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essays

 Subject
Subject Source: Art & Architecture Thesaurus

Found in 13 Collections and/or Records:

Adolf Katzenellenbogen papers

 Collection
Identifier: MS-0040
Abstract Adolf Katzenellenbogen, internationally known art historian, was born in Germany in Frankfurt-am-Main on August 19, 1901. He was educated at the universities of Freiburg, Leipzig, Munich, Frankfurt and Giessen in 1924, and he received a doctor of philosophy degree in 1933 at the University of Hamburg. Katzenellenbogen joined the faculty of Vassar College in 1940 and remained there until 1958 when he came to Johns Hopkins University as full professor and department chairman. A specialist in...
Dates: 1933-1964

Austin Conradi papers

 Collection
Identifier: PIMS-0016
Abstract

The Austin Conradi papers contain concert programs, school essays, newspaper clippings, correspondence, scores, and a photograph relating to the life and career of pianist Austin Conradi.

Dates: 1913 - 1971

Carl F. Christ papers

 Collection
Identifier: MS-0662
Abstract

Carl F. (Finley) Christ (1923-2017) was an American economist and a Professor Emeritus of Economics at Johns Hopkins University. This collection contains his administrative files, teaching materials, writings, correspondence, and research subject files. The papers span from 1931 to 2006.

Dates: 1931 - 2006

Castelfranco Altarpiece essay

 Collection — Box 1: [Barcode: 31151030055572]
Identifier: MS-0232
Abstract

Collection consists of an untitled, hand-written essay written in Italian and dated December 2, 1803. The essay describes the restoration in 1803 of the "Castelfranco Altarpiece," a painting by Giorgione.

Dates: 1803 December 2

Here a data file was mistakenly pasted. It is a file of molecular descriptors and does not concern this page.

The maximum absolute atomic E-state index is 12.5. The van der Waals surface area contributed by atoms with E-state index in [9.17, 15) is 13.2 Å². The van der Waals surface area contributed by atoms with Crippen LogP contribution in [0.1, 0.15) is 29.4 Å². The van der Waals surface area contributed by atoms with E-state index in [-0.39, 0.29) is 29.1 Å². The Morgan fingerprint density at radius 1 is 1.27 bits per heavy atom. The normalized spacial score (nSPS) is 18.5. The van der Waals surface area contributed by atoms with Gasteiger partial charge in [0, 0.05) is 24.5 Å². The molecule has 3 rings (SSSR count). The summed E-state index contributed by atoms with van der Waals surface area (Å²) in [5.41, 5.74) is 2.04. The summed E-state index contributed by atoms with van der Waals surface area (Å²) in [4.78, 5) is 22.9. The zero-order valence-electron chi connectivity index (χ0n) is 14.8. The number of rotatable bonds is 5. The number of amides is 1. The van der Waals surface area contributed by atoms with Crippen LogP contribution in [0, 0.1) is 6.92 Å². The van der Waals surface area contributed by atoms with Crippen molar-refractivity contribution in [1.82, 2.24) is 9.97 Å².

Collection of Kaikhosru Shapurji Sorabji published writings and reproduced scores

 Collection
Identifier: PIMS-0038
Abstract

Kaikhosru Shapurji Sorabji was a renowned pianist and composer whose complex music is rarely performed. The collection contains published writings as well as photocopied scores of Sorabji's music for piano, chamber ensembles, orchestra, organ, and voice.

Dates: 1916 - 1981

Douglas Huntly Gordon, Jr. papers

 Collection
Identifier: MS-0368
Abstract Douglas Huntly Gordon, Jr. was born in Baltimore in 1903. During the 1930s, he served in the Maryland legislature. In 1938, he founded the Mount Vernon Improvement Association and spent much of the rest of his life fighting to retain the original architectural integrity of Baltimore's Mount Vernon Place. He was also a founder of the Johns Hopkins University Milton S. Eisenhower Library's Friends of the Library. The collection of Douglas Huntly Gordon, Jr. consists mostly of items related to...
Dates: approximately 1800-1975

E. M. Cope book of handwritten essays and translations

 Collection
Identifier: MS-0899
Abstract

The collection consists of a clothbound volume with a series of handwritten essays, short stories, and German to English translations by E. M. Cope.

Dates: 1901 - 1910

Henrietta Baker Low papers

 Collection
Identifier: PIMS-0035
Abstract

Henrietta G. Baker Low was instrumental in establishing the music teacher education program at the Peabody Conservatory. Her papers contain personal essays describing her work as well as a pamphlet outlining public school curricula in Baltimore.

Dates: 1900 - 1935

Hugh L. Dryden papers

 Collection
Identifier: MS-0147
Abstract

These papers consist of writings, diaries, printed material, photographs, and correspondence relating to NASA administrator and Johns Hopkins University alumnus Hugh L. Dryden's personal and professional life. Also included are his student work, diaries, sermons, awards, and honorary degrees. The overall collection spans from 1908 to 1966.

Dates: 1908-1966

Jo Freeman feminist essay, "The Bitch Manifesto"

 Collection — Box 1: [Barcode: 31151034440440], Folder: 11
Identifier: MS-0834
Abstract

This collection consists of an essay titled, “The Bitch Manifesto,” considered to be one of the leading texts of the Second Wave Feminist movement, and one of the earliest examples of language reclamation made by a social movement. The essay was written by Jo Freeman, under her movement name "Joreen," and originally published in 1970.

Dates: 1968-1970